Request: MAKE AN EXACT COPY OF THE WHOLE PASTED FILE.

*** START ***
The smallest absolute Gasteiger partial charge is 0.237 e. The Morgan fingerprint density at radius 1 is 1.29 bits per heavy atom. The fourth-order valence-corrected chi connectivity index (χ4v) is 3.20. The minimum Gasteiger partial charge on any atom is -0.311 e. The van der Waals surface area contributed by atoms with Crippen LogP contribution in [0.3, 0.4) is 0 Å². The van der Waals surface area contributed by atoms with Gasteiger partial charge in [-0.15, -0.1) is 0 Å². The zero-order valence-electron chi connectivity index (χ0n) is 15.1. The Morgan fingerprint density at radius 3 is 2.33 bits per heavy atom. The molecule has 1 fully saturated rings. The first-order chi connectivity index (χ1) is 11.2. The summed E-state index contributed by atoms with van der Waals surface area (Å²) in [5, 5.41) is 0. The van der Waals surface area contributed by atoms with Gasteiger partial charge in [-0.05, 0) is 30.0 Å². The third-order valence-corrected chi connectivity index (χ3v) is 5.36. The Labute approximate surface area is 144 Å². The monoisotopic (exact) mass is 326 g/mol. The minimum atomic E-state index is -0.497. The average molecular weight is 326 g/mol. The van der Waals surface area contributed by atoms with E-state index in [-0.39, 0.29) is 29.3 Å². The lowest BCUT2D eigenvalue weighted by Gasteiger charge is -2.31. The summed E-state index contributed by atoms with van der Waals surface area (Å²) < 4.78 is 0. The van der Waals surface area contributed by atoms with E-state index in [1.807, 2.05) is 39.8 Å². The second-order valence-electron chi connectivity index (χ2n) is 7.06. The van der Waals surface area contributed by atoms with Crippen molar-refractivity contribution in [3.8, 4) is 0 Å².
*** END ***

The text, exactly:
The smallest absolute Gasteiger partial charge is 0.237 e. The Morgan fingerprint density at radius 1 is 1.29 bits per heavy atom. The fourth-order valence-corrected chi connectivity index (χ4v) is 3.20. The minimum Gasteiger partial charge on any atom is -0.311 e. The van der Waals surface area contributed by atoms with Crippen LogP contribution in [0.3, 0.4) is 0 Å². The van der Waals surface area contributed by atoms with Gasteiger partial charge in [-0.15, -0.1) is 0 Å². The zero-order valence-electron chi connectivity index (χ0n) is 15.1. The Morgan fingerprint density at radius 3 is 2.33 bits per heavy atom. The molecule has 1 fully saturated rings. The first-order chi connectivity index (χ1) is 11.2. The summed E-state index contributed by atoms with van der Waals surface area (Å²) in [5, 5.41) is 0. The van der Waals surface area contributed by atoms with Gasteiger partial charge in [-0.05, 0) is 30.0 Å². The third-order valence-corrected chi connectivity index (χ3v) is 5.36. The Labute approximate surface area is 144 Å². The monoisotopic (exact) mass is 326 g/mol. The minimum atomic E-state index is -0.497. The average molecular weight is 326 g/mol. The van der Waals surface area contributed by atoms with E-state index in [-0.39, 0.29) is 29.3 Å². The lowest BCUT2D eigenvalue weighted by Gasteiger charge is -2.31. The summed E-state index contributed by atoms with van der Waals surface area (Å²) < 4.78 is 0. The van der Waals surface area contributed by atoms with E-state index in [1.807, 2.05) is 39.8 Å². The second-order valence-electron chi connectivity index (χ2n) is 7.06. The van der Waals surface area contributed by atoms with Crippen molar-refractivity contribution in [3.8, 4) is 0 Å².